Tag Archives: charles gregory

Constitutional Values? You will rally for these bills…

I’ll keep this short and to the point. The Georgia legislative session has begun and because of the shortened session, the gas pedal is down for legislation. If I were a betting gal, I’d put money on the bad ones getting rammed through while the ones that restore our liberties face a Christie-like traffic jam.

As Constitutional conservatives, bills worth following include the following:

  • HB100 — concerning the Governor’s executive power over firearms and ammunition in a state of emergency. I wrote a full article on this bill, which you can read here. The bill has a substantial number of legislative signers but currently lacks support from the Governor’s office. We’ll keep waiting, but some folks struggle letting go of their own power. If I had to pick *one* piece of legislation to pass this session, it would be this one.
  • HB195 — regarding regionalism. This one is complicated, so if you missed all the articles, catch up here and here.
  • HB25 — a jury nullification bill. If you don’t understand jury nullification, you can read here and see why it’s necessary in a time where our justice system is quite twisted.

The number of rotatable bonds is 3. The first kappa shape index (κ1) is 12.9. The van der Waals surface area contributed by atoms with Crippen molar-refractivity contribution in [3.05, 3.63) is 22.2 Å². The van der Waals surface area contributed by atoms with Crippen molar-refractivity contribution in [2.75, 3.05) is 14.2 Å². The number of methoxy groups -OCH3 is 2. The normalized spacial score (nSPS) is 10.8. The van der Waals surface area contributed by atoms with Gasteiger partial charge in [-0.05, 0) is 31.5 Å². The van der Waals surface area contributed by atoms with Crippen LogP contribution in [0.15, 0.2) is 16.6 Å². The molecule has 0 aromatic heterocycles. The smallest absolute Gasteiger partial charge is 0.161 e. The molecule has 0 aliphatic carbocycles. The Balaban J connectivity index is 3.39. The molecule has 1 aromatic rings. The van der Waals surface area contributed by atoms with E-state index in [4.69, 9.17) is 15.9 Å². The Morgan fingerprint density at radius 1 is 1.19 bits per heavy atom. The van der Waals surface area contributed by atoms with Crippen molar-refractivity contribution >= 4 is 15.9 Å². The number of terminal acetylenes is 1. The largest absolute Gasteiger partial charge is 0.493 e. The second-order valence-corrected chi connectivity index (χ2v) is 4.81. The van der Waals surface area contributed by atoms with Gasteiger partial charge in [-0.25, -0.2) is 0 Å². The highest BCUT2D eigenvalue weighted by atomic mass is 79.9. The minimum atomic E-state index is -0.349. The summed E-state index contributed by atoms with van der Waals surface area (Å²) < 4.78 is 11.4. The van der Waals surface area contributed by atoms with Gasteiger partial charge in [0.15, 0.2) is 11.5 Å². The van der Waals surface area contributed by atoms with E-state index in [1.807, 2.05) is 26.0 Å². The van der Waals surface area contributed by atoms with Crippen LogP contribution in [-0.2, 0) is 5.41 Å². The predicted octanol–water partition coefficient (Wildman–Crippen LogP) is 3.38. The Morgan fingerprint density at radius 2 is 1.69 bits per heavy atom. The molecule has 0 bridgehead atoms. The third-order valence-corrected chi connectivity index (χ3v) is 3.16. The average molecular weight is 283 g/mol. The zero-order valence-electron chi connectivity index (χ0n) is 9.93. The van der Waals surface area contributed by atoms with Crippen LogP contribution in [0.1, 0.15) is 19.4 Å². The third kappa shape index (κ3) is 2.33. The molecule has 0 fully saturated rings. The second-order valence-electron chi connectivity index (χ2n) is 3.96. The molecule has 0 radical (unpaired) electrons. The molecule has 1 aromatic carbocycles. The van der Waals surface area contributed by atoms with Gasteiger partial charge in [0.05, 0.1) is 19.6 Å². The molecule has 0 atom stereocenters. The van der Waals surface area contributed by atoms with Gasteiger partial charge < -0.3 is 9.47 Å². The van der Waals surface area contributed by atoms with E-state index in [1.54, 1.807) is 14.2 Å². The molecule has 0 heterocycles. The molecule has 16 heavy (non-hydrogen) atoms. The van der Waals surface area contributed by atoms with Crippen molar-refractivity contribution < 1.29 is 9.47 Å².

• HB512 — This is a comprehensive gun bill that died on the last day of the 2013 session and included campus carry. In order for this to be considered a “good” bill, two things need to happen: 1) the term “mentally ill” needs to be narrowly defined because as the bill currently stands, those receiving court-mandated counseling and care would not be able to obtain a carry permit (this includes alcohol and drug counseling for people who are convicted of DUI) and 2) the training mandate for students is removed. Don’t mandate me, bro.
    Some are suddenly touting this as a property rights thing. This is only what we’ve been saying for 223 years.
  • HB699 — pertaining to warrantless surveillance by law enforcement and state agencies which also has a complete article detailing the parameters and evils. What I like most about this bill, which I tell you here, is that it actually monetarily charges the people who violate this law.
  • HB 707 — which deals with the Affordable Care Act and essentially nullifies the law in Georgia. There are several arguments that the bill wouldn’t actually do anything other than make a statement to the federal government and could be turned over in court. These are justifiable concerns, but Georgians are waiting for our elected officials to stick up for us and also to show they have courage. This is an opportunity. In addition, it’s an initiative by the People.